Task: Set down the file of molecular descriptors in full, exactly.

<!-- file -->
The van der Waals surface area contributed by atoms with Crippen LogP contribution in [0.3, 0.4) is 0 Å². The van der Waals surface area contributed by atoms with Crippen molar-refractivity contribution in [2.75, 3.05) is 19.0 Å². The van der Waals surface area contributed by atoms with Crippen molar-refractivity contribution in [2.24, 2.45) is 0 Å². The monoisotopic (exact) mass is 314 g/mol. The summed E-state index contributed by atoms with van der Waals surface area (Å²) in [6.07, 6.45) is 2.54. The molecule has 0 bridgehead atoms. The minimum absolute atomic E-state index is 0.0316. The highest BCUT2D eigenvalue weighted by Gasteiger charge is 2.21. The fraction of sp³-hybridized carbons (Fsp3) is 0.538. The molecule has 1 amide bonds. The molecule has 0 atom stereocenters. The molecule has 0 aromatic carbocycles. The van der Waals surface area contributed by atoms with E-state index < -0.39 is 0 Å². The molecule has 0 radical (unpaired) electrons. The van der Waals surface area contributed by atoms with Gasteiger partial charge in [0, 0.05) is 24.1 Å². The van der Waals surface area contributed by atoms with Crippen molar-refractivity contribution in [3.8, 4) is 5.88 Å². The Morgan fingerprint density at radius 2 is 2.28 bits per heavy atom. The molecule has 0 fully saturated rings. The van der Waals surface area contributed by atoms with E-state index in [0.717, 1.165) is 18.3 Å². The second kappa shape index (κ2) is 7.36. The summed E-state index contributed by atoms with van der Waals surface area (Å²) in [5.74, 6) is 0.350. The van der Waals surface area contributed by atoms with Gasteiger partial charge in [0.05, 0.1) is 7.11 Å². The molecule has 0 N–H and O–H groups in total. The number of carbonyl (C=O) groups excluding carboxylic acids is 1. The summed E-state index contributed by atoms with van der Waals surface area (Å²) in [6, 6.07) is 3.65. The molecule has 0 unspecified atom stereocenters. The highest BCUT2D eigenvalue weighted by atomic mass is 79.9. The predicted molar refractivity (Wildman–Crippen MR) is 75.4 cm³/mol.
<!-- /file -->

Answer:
The van der Waals surface area contributed by atoms with Crippen LogP contribution in [0.3, 0.4) is 0 Å². The van der Waals surface area contributed by atoms with Crippen molar-refractivity contribution in [2.75, 3.05) is 19.0 Å². The van der Waals surface area contributed by atoms with Crippen molar-refractivity contribution in [2.24, 2.45) is 0 Å². The monoisotopic (exact) mass is 314 g/mol. The summed E-state index contributed by atoms with van der Waals surface area (Å²) in [6.07, 6.45) is 2.54. The molecule has 0 bridgehead atoms. The minimum absolute atomic E-state index is 0.0316. The highest BCUT2D eigenvalue weighted by Gasteiger charge is 2.21. The fraction of sp³-hybridized carbons (Fsp3) is 0.538. The molecule has 1 amide bonds. The molecule has 0 atom stereocenters. The molecule has 0 aromatic carbocycles. The van der Waals surface area contributed by atoms with E-state index < -0.39 is 0 Å². The molecule has 0 radical (unpaired) electrons. The van der Waals surface area contributed by atoms with Gasteiger partial charge in [0, 0.05) is 24.1 Å². The van der Waals surface area contributed by atoms with Crippen molar-refractivity contribution in [3.8, 4) is 5.88 Å². The Morgan fingerprint density at radius 2 is 2.28 bits per heavy atom. The molecule has 0 fully saturated rings. The van der Waals surface area contributed by atoms with E-state index in [0.717, 1.165) is 18.3 Å². The second kappa shape index (κ2) is 7.36. The summed E-state index contributed by atoms with van der Waals surface area (Å²) in [5.74, 6) is 0.350. The van der Waals surface area contributed by atoms with Gasteiger partial charge in [0.05, 0.1) is 7.11 Å². The molecule has 0 N–H and O–H groups in total. The number of carbonyl (C=O) groups excluding carboxylic acids is 1. The summed E-state index contributed by atoms with van der Waals surface area (Å²) in [6, 6.07) is 3.65. The molecule has 0 unspecified atom stereocenters. The highest BCUT2D eigenvalue weighted by atomic mass is 79.9. The predicted molar refractivity (Wildman–Crippen MR) is 75.4 cm³/mol.